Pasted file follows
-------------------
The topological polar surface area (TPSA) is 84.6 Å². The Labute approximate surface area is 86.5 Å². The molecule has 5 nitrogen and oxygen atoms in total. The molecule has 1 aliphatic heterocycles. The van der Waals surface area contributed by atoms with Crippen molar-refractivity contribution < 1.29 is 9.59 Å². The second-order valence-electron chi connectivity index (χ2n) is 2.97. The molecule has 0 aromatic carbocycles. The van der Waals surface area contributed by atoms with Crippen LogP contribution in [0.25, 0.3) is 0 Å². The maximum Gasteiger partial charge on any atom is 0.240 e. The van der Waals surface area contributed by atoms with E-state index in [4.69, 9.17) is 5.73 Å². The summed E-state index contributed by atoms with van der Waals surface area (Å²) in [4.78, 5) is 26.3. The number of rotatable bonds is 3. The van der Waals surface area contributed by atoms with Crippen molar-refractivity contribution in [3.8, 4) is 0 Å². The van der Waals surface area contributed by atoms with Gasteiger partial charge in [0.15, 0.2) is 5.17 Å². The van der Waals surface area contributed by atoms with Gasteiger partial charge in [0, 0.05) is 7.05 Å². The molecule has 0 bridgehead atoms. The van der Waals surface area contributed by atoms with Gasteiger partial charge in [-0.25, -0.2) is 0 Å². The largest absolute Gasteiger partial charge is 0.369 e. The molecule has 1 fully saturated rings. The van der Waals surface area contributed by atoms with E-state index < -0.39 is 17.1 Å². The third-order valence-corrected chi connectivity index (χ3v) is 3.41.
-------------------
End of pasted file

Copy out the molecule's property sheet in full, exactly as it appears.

The topological polar surface area (TPSA) is 84.6 Å². The Labute approximate surface area is 86.5 Å². The molecule has 5 nitrogen and oxygen atoms in total. The molecule has 1 aliphatic heterocycles. The van der Waals surface area contributed by atoms with Crippen molar-refractivity contribution < 1.29 is 9.59 Å². The second-order valence-electron chi connectivity index (χ2n) is 2.97. The molecule has 0 aromatic carbocycles. The van der Waals surface area contributed by atoms with Crippen LogP contribution in [0.25, 0.3) is 0 Å². The maximum Gasteiger partial charge on any atom is 0.240 e. The van der Waals surface area contributed by atoms with E-state index in [4.69, 9.17) is 5.73 Å². The summed E-state index contributed by atoms with van der Waals surface area (Å²) in [4.78, 5) is 26.3. The number of rotatable bonds is 3. The van der Waals surface area contributed by atoms with Crippen molar-refractivity contribution in [3.8, 4) is 0 Å². The van der Waals surface area contributed by atoms with Gasteiger partial charge in [0.15, 0.2) is 5.17 Å². The van der Waals surface area contributed by atoms with Gasteiger partial charge in [0, 0.05) is 7.05 Å². The molecule has 0 bridgehead atoms. The van der Waals surface area contributed by atoms with Gasteiger partial charge in [-0.25, -0.2) is 0 Å². The largest absolute Gasteiger partial charge is 0.369 e. The molecule has 1 fully saturated rings. The van der Waals surface area contributed by atoms with E-state index < -0.39 is 17.1 Å². The third-order valence-corrected chi connectivity index (χ3v) is 3.41.